These diagrams are simply guidelines, and you’re free to use alternate fingerings if you want.
However, there are 2 things you should keep in mind.
1. The 23 Most Important Chords
Diagrams only exist for the 23 most important chords on the guitar, ukulele, banjo, and mandolin. These select chords form the backbone of the:
2. You’ll See (Mostly) Guitar Music
There are more guitarists in the world than ukulele, mandolin, and banjo players (combined). As such, the vast majority of songs indexed by the Chord Genome Project are pulled from guitar websites. This approach maximizes the number of tunes you can search for and play.
- What if you’re learning the ukulele, mandolin, or banjo?
- What if you use non-standard tuning for whatever instrument you’re on?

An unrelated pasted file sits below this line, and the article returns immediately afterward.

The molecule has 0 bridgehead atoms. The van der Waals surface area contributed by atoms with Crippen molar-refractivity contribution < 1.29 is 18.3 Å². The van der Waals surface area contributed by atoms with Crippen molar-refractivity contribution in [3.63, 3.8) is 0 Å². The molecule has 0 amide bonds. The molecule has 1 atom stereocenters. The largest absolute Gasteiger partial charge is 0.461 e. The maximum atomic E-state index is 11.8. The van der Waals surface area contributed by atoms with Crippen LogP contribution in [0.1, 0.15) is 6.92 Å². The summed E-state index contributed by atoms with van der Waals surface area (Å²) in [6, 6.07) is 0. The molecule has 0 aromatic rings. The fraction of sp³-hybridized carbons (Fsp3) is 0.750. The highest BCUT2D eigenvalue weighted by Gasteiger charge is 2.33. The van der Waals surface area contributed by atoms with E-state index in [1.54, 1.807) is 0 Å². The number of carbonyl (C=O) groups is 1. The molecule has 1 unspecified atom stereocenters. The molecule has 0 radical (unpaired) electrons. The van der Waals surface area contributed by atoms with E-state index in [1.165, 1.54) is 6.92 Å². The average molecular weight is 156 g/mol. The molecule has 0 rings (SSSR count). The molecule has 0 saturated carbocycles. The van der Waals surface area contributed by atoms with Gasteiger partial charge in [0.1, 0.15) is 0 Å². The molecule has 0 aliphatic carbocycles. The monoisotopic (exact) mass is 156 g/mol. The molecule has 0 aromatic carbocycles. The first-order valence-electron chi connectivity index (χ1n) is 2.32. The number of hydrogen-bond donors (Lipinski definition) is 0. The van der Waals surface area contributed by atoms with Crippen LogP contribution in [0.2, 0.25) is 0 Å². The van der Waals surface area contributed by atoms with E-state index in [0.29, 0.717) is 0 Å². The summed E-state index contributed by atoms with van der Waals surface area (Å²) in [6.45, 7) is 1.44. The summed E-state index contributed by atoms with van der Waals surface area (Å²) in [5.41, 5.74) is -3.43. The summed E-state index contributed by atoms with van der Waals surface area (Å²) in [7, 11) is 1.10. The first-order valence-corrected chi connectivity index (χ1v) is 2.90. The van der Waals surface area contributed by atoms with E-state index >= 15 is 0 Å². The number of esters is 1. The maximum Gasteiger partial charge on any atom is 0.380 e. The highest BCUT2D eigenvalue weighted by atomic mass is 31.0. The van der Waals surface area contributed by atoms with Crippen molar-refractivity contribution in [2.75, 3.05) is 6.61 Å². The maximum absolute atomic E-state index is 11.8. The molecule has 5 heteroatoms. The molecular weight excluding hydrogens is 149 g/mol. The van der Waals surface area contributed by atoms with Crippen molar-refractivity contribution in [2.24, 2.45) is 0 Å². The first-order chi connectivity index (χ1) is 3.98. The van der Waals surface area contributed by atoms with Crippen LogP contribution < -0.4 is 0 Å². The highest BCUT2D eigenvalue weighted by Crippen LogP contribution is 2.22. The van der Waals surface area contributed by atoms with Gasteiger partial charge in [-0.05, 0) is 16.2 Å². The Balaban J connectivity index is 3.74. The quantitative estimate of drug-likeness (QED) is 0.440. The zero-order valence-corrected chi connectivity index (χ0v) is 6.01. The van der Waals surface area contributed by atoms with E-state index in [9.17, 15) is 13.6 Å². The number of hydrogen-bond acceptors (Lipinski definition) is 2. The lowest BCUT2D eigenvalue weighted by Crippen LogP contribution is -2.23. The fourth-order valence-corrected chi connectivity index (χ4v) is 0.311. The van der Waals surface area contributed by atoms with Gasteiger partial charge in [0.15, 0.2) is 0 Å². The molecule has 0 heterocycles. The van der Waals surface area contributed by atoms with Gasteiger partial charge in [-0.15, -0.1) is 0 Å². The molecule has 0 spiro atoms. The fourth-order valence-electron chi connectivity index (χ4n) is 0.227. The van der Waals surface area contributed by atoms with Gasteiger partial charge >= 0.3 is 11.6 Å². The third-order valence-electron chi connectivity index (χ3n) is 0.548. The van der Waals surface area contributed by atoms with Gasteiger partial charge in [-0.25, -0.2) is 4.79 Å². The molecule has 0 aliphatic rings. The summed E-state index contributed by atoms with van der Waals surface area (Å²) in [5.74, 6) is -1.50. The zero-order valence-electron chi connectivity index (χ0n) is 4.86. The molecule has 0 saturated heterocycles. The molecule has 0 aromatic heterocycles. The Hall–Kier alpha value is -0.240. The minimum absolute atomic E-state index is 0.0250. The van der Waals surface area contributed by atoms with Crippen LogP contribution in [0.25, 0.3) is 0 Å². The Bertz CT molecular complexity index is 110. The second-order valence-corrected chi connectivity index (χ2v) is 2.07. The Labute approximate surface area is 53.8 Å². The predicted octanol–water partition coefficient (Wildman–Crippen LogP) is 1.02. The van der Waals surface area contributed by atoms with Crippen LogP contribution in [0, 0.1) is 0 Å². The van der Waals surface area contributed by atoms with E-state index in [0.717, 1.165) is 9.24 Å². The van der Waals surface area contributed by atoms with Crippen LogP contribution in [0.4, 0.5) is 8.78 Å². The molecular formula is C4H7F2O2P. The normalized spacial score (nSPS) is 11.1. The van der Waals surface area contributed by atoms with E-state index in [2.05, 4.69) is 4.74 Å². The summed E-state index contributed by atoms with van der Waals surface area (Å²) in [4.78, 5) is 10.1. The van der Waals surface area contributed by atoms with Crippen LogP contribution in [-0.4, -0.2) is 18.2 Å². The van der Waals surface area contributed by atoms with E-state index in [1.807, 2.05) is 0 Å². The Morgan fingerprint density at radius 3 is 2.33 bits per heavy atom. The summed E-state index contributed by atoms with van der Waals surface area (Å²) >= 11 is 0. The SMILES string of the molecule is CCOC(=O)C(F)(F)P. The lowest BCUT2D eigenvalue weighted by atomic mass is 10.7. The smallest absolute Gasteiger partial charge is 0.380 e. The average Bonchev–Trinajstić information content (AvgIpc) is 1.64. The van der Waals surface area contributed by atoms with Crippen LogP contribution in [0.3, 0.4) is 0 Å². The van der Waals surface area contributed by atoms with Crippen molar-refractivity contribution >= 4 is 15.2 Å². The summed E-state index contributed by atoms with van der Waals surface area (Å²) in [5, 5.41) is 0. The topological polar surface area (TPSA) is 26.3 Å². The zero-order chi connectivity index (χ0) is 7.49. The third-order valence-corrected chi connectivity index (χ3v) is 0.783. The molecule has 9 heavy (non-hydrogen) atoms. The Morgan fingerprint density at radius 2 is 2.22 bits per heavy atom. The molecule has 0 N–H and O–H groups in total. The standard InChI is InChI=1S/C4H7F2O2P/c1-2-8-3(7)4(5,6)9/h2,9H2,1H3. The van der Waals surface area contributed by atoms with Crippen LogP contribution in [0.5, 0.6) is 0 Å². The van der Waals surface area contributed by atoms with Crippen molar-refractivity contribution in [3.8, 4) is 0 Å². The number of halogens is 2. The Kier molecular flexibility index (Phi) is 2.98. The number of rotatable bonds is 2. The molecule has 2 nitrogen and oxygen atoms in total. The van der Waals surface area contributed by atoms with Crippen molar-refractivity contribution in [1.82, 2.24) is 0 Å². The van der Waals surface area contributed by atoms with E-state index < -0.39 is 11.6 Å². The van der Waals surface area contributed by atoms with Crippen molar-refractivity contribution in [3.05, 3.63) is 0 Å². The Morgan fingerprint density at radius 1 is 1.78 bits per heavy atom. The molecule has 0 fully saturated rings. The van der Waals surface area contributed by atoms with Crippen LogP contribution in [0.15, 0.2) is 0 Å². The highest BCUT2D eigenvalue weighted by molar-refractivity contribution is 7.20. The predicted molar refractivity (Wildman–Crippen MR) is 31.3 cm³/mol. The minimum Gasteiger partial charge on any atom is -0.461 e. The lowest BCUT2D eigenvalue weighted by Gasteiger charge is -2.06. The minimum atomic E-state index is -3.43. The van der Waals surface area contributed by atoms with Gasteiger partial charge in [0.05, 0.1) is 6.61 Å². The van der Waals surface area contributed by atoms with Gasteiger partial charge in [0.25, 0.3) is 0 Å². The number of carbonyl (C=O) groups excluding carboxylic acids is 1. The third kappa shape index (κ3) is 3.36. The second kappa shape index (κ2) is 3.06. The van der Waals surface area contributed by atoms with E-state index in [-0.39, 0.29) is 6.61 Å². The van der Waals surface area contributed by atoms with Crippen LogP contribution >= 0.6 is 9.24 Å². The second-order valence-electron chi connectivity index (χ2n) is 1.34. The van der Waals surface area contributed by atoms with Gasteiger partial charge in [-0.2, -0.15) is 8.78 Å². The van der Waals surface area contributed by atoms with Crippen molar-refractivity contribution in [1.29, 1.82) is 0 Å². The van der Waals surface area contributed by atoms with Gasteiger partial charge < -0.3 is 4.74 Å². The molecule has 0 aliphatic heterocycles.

It doesn’t matter.
When it comes to chords, music notation is 100% interchangeable.
If you look at both versions of Twist & Shout below, you'll see exactly what I mean.
Twist & Shout - Version 1
Twist & Shout - Version 2
One version was pulled from a ukulele site. The other came from a guitar site.
But it’s impossible to tell which is which.
And that’s the whole point.
No matter what instrument you’re on, you can use “guitar” notation just as easily as you can use songs written for the ukulele, banjo, or mandolin.
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Good luck. And happy strumming.